But I can't. The words, no matter how ridiculous, painful, or destructive, are out there doing their damage, and I am left holding the putrid bag of responsibility for whatever destruction my words might wreak.
That is why I advise the people I help to try and avoid using their brains when communicating. While that sounds counter-intuitive, the truth is that communication is all about your guts and your heart.
We all have stories we create about ourselves and others. Generally speaking, when we are stressed, a lot of those stories are based on our fears. Our brains fabricate worst case scenarios and project them onto people and events faster than even we know that we are doing it. By the time we realize what is going on, we have created a personal hell in which we suffer at the hands of others and from which there is no escape.
As you might have guessed, this does not have to be the case. I have already written a bit about Clutch Communication and the value of practice and personal values. This is where you have the power to override your brain. You practice training your heart and your guts to take over.
When I train to listen with my guts and speak with my heart, I am basically training myself to slow down, allow space for the person or people to whom I am speaking, and to make space for myself in the conversation. I am training myself to understand on a very basic level that it is okay to be wrong. I am making sure that I am not preparing what I want to say while others are speaking. I am listening. I am also watching for any knee-jerk defensive reactions that I might have to anything that is said.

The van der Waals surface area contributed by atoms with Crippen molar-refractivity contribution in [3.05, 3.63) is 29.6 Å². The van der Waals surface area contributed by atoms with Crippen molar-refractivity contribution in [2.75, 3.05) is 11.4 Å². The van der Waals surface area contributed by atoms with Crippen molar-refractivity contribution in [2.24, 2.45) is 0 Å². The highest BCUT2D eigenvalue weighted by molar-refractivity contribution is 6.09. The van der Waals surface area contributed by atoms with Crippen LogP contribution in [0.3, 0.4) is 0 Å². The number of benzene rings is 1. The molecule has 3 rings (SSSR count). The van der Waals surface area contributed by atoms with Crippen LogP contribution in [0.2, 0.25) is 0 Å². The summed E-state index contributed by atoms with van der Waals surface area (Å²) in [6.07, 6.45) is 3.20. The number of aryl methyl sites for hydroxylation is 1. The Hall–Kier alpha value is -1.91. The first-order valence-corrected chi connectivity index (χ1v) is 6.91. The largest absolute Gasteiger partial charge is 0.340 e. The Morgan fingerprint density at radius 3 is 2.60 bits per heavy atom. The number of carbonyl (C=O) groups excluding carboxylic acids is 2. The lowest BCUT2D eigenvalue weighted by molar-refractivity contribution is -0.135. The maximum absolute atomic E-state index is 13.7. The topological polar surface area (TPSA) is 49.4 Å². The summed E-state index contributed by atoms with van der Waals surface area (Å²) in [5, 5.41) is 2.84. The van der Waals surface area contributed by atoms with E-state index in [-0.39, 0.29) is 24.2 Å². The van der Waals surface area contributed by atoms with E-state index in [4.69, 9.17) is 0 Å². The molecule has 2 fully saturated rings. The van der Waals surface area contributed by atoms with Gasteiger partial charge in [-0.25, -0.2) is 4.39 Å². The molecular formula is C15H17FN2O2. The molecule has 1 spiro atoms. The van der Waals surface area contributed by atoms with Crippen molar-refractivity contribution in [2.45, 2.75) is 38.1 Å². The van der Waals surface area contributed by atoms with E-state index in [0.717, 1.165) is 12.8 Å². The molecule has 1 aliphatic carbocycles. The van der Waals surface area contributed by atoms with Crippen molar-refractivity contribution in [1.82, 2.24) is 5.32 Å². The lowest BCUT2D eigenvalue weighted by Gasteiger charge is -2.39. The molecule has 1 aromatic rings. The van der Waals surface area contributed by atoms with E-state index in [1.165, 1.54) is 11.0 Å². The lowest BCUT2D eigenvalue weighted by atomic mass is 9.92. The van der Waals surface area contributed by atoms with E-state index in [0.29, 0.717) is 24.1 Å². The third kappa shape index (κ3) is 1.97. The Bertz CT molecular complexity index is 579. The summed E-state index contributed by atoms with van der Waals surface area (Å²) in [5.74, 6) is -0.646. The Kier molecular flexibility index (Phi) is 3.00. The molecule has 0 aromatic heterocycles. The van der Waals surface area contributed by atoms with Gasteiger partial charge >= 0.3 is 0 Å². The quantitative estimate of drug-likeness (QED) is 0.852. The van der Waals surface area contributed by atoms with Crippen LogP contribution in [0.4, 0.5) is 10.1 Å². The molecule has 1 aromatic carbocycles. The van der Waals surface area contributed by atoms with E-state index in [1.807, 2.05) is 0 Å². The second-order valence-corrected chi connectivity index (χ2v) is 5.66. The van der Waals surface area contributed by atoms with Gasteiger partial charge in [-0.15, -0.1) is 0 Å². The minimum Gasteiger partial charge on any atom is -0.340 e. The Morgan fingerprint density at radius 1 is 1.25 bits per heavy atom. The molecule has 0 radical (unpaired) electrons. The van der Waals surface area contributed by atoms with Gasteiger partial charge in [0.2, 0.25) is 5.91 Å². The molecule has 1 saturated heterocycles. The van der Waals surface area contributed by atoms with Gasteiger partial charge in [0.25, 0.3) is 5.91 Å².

Defensiveness and not listening are characteristics of a person who only wants to be right. Clutch communication is not about being right or winning arguments. It is about compassion and generosity, first and foremost for yourself. It is about resolution, not revolution. It is about knowing yourself. That is what practice provides. The more you practice in clutch situations, the more you learn about yourself and the more you can define what you need when you leave a conversation.
It is like practicing any type of physical endeavor, be it dance, drawing, baseball or ping pong. You are training your body to react in specific and highly efficient ways in specific situations so you don't have time to think. You are practicing overriding the stories in your brain.
It is the same with communication. You must practice and build up the muscle memory in your heart and your guts so that your brain does not have the opportunity to tell you stories of pity and woe. When I was younger, I thought I had to be right. I thought I had to fight. I thought it was best to be confrontational and acceptable to say anything that was on my mind, as long as I considered that stuff to be true. While I might win the argument, I would leave the conversation with a bad taste in my mouth because I knew I had hurt someone to get there. After a while, I started to suspect that I was just a bully rationalizing my bad behavior because in my mind, I was right. The realization was tough, but it helped me to alter my behavior so that it was more in line with my values.